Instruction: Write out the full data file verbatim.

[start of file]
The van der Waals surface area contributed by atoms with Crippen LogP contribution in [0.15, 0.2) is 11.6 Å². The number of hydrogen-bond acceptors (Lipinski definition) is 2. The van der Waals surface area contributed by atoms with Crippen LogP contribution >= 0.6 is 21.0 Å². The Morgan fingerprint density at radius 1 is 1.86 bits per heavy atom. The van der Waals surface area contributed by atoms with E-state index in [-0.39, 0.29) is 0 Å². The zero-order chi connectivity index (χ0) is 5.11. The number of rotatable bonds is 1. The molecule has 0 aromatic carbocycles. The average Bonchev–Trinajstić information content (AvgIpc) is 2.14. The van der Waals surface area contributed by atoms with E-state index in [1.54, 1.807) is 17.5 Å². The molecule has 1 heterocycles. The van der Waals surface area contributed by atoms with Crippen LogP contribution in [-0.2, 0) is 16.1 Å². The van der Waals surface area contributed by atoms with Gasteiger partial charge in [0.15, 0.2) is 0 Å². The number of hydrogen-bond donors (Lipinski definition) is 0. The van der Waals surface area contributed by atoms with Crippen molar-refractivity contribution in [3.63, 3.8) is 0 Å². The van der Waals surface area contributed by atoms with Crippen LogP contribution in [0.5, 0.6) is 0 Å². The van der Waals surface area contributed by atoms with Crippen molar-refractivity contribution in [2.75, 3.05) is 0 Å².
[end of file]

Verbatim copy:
The van der Waals surface area contributed by atoms with Crippen LogP contribution in [0.15, 0.2) is 11.6 Å². The number of hydrogen-bond acceptors (Lipinski definition) is 2. The van der Waals surface area contributed by atoms with Crippen LogP contribution >= 0.6 is 21.0 Å². The Morgan fingerprint density at radius 1 is 1.86 bits per heavy atom. The van der Waals surface area contributed by atoms with E-state index in [-0.39, 0.29) is 0 Å². The zero-order chi connectivity index (χ0) is 5.11. The number of rotatable bonds is 1. The molecule has 0 aromatic carbocycles. The average Bonchev–Trinajstić information content (AvgIpc) is 2.14. The van der Waals surface area contributed by atoms with E-state index in [1.54, 1.807) is 17.5 Å². The molecule has 1 heterocycles. The van der Waals surface area contributed by atoms with Crippen LogP contribution in [-0.2, 0) is 16.1 Å². The van der Waals surface area contributed by atoms with Gasteiger partial charge in [0.15, 0.2) is 0 Å². The number of hydrogen-bond donors (Lipinski definition) is 0. The van der Waals surface area contributed by atoms with Crippen molar-refractivity contribution in [3.63, 3.8) is 0 Å². The van der Waals surface area contributed by atoms with Crippen LogP contribution in [0.5, 0.6) is 0 Å². The van der Waals surface area contributed by atoms with Crippen molar-refractivity contribution in [2.75, 3.05) is 0 Å².